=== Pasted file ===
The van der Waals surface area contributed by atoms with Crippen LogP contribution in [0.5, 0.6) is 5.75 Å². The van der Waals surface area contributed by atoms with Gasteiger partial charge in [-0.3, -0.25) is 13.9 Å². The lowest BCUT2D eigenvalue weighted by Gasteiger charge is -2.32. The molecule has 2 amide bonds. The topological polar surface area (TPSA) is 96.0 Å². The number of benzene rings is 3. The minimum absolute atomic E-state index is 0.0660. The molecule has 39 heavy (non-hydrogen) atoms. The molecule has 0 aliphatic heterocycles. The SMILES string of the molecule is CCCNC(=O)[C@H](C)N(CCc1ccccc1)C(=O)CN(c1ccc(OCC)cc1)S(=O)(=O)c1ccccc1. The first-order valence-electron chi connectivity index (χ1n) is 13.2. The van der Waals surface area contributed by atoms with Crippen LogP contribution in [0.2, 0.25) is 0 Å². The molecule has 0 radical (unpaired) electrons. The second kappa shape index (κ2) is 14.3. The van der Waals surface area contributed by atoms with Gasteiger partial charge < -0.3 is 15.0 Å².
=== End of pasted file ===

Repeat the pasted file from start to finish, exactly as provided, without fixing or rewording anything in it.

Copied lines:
The van der Waals surface area contributed by atoms with Crippen LogP contribution in [0.5, 0.6) is 5.75 Å². The van der Waals surface area contributed by atoms with Gasteiger partial charge in [-0.3, -0.25) is 13.9 Å². The lowest BCUT2D eigenvalue weighted by Gasteiger charge is -2.32. The molecule has 2 amide bonds. The topological polar surface area (TPSA) is 96.0 Å². The number of benzene rings is 3. The minimum absolute atomic E-state index is 0.0660. The molecule has 39 heavy (non-hydrogen) atoms. The molecule has 0 aliphatic heterocycles. The SMILES string of the molecule is CCCNC(=O)[C@H](C)N(CCc1ccccc1)C(=O)CN(c1ccc(OCC)cc1)S(=O)(=O)c1ccccc1. The first-order valence-electron chi connectivity index (χ1n) is 13.2. The van der Waals surface area contributed by atoms with Crippen LogP contribution in [0.2, 0.25) is 0 Å². The molecule has 0 radical (unpaired) electrons. The second kappa shape index (κ2) is 14.3. The van der Waals surface area contributed by atoms with Gasteiger partial charge < -0.3 is 15.0 Å².